If the infection persists, gangrene can develop. Gangrene causes the death of the tissue around the cut or sore. The area may become black and emit a foul odor. Amputation may be necessary to prevent its spread.

Someone with diabetes should carefully check their feet every day. They should also be checked by the nurse or doctor at every doctor appointment. Prompt medical treatment of any sores or cuts can prevent severe problems from developing.

People with diabetes should wash their feet in warm water every day. Since diabetic neuropathy impairs the feet’s ability to detect heat, the temperature should be carefully checked before use. People with diabetes should not soak their feet unless otherwise directed to do so by a physician. Lotion can be applied to dry skin on the feet, but not between the toes.

Friday, January 11, 2008


Sesamoiditis is a form of tendonitis. Sesamoids are small bones that are not connected at a joint to other bones. Instead, a sesamoid acts with a tendon. It provides a surface for the tendon and acts like a pulley. There are two sesamoids located in the foot. The sesamoids are located near the underside of the big toe. They support the bones of the big toe, help absorb impact, and help with weight-bearing pressure.

Sesamoiditis occurs when the tendon and tissue around the sesamoid becomes inflamed and irritated. Activities that repeatedly place excessive pressure on the ball of the foot can lead to sesamoiditis. Athletes, especially baseball catchers and ballet dancers, are at risk for this condition. Sesamoiditis may cause pain or swelling. Pain may gradually worsen. The pain is usually felt under the big toe and in the ball of the foot.

The doctor will examine and manipulate the foot to determine the origin of the pain. The doctor is likely to question the patient about the onset of the symptoms. Pain from sesamoiditis has a gradual onset. If the sesamoid was fractured or broken, the pain was likely to occur immediately after the injury. An x-ray or bone scan is often used to determine if the sesamoid is broken or fractured. The doctor may tape the big toe in the position of being bent slightly bent downward. Shoes worn during recovery should be soft-soled with a low heel. Shoe pads may be recommended by the physician.

The doctor may suggest resting and applying ice packs to the foot. Pain relievers, such as over-the-counter nonsteroidal anti-inflammatory drugs (NSAIDs) may be recommended. If swelling is problematic, the doctor may administer a local steroid injection. If these treatments do not alleviate the symptoms, the doctor may prescribe the use of a leg brace or below-the-knee walking cast.

Wednesday, January 9, 2008

Heel Fracture

It takes a tremendous amount of force to fracture a heel bone. Such force is not commonly sustained. An automobile accident or a fall from considerable height are possible causes. If such force has been exerted on the heel, it is likely to coincide with back injury as well.

Symptoms of a heel fracture are pain, swelling, and an inability to bear any weight on the injured foot. The pain could be felt on the outside of the ankle or on the bottom of the heel. A doctor will use x-rays to diagnose the condition. A computed tomography (CT) scan may also be used. The doctor will check for nerve damage as well.

The doctor will determine if the injury will respond best to surgical or nonsurgical treatment methods. Nonsurgical treatment includes elevating the foot and the periodic application of ice packs. A bulky dressing will be applied to eliminate the risk of the bone shifting. A splint may be used to restrict movement and support the injured foot.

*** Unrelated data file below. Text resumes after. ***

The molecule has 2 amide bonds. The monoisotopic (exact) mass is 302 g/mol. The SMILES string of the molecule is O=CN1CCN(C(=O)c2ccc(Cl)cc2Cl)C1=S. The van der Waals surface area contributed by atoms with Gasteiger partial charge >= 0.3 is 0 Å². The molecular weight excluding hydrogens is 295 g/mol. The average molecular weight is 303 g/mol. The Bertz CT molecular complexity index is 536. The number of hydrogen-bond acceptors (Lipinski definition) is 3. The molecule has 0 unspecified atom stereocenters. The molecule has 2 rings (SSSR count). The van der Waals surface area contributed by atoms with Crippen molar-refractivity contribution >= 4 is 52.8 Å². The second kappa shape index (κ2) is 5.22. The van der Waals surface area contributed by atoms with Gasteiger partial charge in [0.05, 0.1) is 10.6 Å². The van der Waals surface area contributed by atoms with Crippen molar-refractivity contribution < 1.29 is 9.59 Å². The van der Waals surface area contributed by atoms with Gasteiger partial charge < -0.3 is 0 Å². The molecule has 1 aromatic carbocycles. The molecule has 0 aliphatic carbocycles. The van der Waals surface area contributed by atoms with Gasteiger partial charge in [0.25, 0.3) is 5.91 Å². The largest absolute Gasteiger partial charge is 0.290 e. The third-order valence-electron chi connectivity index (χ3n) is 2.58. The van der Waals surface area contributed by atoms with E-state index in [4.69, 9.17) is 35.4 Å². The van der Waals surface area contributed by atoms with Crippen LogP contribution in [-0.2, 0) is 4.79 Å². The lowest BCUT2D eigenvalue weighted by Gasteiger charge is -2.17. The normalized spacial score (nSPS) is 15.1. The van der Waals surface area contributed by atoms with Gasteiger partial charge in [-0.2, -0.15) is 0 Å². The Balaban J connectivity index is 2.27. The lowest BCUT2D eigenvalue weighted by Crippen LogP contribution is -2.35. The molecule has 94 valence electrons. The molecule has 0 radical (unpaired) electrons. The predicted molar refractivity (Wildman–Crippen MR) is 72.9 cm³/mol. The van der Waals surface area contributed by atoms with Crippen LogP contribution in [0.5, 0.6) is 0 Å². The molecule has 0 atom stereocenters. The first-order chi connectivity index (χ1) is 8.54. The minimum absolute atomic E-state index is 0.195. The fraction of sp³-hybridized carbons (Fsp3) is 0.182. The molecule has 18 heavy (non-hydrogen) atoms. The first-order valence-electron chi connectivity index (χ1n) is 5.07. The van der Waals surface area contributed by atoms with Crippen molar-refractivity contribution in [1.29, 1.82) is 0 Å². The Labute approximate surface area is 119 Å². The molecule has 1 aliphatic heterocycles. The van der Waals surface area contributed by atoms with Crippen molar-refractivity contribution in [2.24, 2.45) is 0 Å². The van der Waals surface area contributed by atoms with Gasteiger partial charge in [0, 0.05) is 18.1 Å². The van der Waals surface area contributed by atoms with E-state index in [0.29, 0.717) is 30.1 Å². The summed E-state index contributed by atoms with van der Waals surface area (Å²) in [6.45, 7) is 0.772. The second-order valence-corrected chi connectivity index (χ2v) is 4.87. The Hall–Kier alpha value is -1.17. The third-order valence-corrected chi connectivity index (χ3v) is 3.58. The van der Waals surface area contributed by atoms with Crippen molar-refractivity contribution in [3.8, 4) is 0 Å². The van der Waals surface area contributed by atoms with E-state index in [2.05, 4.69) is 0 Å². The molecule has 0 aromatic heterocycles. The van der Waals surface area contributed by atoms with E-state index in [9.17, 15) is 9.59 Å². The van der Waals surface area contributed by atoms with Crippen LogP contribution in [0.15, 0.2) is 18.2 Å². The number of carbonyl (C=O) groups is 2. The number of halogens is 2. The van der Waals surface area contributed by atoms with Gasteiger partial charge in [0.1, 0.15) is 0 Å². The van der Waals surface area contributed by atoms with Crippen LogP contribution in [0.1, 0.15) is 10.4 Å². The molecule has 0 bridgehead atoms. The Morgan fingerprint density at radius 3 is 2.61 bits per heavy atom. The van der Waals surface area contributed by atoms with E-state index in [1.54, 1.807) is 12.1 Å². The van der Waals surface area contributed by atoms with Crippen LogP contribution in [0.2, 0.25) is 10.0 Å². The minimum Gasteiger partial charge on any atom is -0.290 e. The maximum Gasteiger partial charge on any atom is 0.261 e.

If the bone has shifted due to the injury, surgery may be required. A metal plate and screws may be used to stabilize the bone. In order to promote healing, a bone graft may be used. After surgery, the foot will be bandaged and splinted.

With nonsurgical treatment, the heel fracture should heal in six to eight weeks. Recovery from surgical treatment often requires at least ten weeks. It may take up to a year for the heel fracture to heal completely. Even after the heel fracture is healed, the person may continue to experience foot problems. This is due to the extreme force to which the foot was subjected. Orthopedics or a cane may need to be used to treat the foot problems or reduce the amount of pressure exerted on the heel while walking and standing.

Monday, January 7, 2008

Wants To Help People With Foot Health Problems

Hi and welcome to Foot Care Advice blog, here you will find a lot of brief, informative articles to talk about topics related to our feet.

The aim of this blog is to help members of the public to understand their feet better. However the information on this blog should never be regarded as medical advice.

Readers with foot problems are strongly encouraged to visit their GP if not the podiatrist for further medical assessment and treatment.

Thank you for visiting us, hope you have a pleasant stay.

Saturday, January 5, 2008

Posterior Tibial Tendon Dysfunction

Posterior tibial tendon dysfunction is a condition that results from the tearing or overstretching of the posterior tibial tendon. This tendon runs from the calf to the arch of the foot. When functioning correctly, the posterior tibial tendon holds up the arch of the foot and supports the foot while the person is walking.

This condition mostly affects women over fifty years of age. Obesity, hypertension, diabetes, and inflammatory diseases are risk factors for developing posterior tibial tendon dysfunction. Previous local steroid injections and previous surgery or injury increase a person’s risk for this condition. Athletes are at risk for tearing the posterior tibial tendon.

Injury to the posterior tibial tendon can cause pain and swelling of the ankle. It can lead to the gradual loss of the arch of the foot, eventually leading to the person becoming flatfooted. The person with a compromised posterior tibial tendon may experience difficulty standing on their toes. Besides pain in the ankle, the individual may experience pain in the middle of the foot, especially during activity.

If left untreated, this disorder can lead to arthritis and an increase pain. There are a number of treatment options. An x-ray, ultrasound, or magnetic resonance imaging (MRI) could be ordered to help the doctor diagnose the condition. After an examination, the doctor can recommend the best treatment based on how far the condition has progressed.

Noninvasive treatment can involve rest, anti-inflammatory medication, and possibly a cast or splint to protect the tendon from overuse. Various surgical methods are used to treat posterior tibial tendon dysfunction. A tendon transfer consists of the surgical transplantation of some fibers from one tendon to repair the damaged posterior tibial tendon. Lateral column lengthening is a recreation of the arch of the foot. A tenosynovectomy is a procedure that includes the removal of the inflamed tissue in the area of the damaged tendon.